For the first ten days in December each year, the mountain city of Kohima is filled with some extra colour and cheer. The serpentine roads leading to the city are dotted with Christmas decorations and locals handing out blue stars to travellers, welcoming them to Nagaland’s pretty capital. The state government organises the Hornbill Festival every year to showcase Naga culture and invite travellers to explore the state. Nagaland has 16 tribes and this festival is a crash course in their culture, language and cuisine. Kohima is a small city, still learning to equip itself to handle large crowds and all the hotels listed online tend to get full months in advance, so some pre-planning may be required. My trip was last-minute so I had no reservations. During the five-hour train ride from Guwahati to Dimapur, I spent some time wondering if I should have brought a tent. I soon realised, however, that tourists have it very easy during the festival. There were lots of clear signs, and ample fixed-price public transport from the venue to other parts of town. I was dropped off at the main market street and found my anxiety about not finding a hotel unnecessary. There were several unnamed lodges on the main street that come to life during the festival. Dorms and double room signs are everywhere, and while they lack the comfort of a hotel, the buzz on the street below makes up for it. I found a cosy inn whose owner Michael stopped his guitar practice and shared a cup of black tea to welcome me.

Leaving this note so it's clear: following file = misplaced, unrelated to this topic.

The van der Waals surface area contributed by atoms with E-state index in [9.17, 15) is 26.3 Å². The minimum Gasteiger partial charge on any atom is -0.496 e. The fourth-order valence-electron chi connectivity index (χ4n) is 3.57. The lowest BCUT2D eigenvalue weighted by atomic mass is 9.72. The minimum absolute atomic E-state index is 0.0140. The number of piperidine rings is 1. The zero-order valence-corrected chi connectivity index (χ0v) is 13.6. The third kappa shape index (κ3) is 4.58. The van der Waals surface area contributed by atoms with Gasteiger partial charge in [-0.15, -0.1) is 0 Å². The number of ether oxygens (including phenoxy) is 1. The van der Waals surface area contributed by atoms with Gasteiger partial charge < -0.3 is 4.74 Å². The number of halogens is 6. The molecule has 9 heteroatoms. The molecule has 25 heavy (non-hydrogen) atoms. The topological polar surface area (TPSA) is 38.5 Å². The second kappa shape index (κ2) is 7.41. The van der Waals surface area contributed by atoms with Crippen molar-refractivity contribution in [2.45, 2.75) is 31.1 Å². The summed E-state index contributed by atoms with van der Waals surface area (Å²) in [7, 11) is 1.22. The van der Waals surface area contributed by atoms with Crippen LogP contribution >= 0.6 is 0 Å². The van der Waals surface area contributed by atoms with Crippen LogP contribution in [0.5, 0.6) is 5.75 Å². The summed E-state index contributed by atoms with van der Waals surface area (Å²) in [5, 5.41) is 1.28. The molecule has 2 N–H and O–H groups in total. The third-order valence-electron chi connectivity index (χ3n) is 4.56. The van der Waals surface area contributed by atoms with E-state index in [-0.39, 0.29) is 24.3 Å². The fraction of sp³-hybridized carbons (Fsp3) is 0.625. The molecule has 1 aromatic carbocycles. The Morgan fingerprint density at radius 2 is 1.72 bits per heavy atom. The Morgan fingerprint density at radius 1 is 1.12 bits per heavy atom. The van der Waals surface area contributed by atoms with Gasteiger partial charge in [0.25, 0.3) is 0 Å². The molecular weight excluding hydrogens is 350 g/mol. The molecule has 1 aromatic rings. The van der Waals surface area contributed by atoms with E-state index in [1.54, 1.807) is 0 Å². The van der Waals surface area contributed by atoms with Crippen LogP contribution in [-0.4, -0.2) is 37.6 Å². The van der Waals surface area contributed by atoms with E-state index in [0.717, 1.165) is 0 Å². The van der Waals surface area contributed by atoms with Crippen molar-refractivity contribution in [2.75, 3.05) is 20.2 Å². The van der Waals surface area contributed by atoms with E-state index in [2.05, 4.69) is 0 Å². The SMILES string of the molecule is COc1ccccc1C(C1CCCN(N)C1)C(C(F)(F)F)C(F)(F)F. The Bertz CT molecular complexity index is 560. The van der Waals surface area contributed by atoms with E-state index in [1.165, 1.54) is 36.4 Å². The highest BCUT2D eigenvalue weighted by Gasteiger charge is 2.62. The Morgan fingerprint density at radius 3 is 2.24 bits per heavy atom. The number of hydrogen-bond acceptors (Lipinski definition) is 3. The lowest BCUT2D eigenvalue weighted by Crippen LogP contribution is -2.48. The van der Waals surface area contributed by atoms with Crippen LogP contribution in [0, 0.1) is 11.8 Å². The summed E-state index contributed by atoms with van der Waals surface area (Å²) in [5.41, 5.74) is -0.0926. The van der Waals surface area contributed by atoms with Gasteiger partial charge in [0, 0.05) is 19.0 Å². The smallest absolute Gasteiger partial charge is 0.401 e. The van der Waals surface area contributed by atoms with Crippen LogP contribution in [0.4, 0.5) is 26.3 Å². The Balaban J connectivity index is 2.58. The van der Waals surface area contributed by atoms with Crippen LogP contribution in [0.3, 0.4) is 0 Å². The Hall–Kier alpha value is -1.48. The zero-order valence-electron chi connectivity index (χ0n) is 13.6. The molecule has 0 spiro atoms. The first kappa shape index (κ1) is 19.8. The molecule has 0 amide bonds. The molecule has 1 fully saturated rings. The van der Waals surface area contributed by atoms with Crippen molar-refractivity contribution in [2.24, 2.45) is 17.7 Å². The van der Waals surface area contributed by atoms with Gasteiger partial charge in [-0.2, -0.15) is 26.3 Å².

Dance and music performances by troupes from northeast India take place in the staging area. Photo: Dhruba Dutta
The festival’s open-air performance area was full of beautiful, bizarre, and mindboggling performances. Most of the performances are accompanied by live music, so I was surrounded by thumping sounds and melodious tunes all the time. The rock concerts held every night have youth bands from all over the country performing. With each performance I watched, I felt inspired to explore a new area of this state. The fire eaters from Mon rubbed red-hot coal over their bodies and I added Mon on my travel bucket-list. After being sucked in to intense drumming by the Chang tribe, I was ready to get into a bus to Tuensang district just to listen to them longer. The delicate dancing of the Ao girls made me want to take a detour to the Mokokchung district and learn the steps.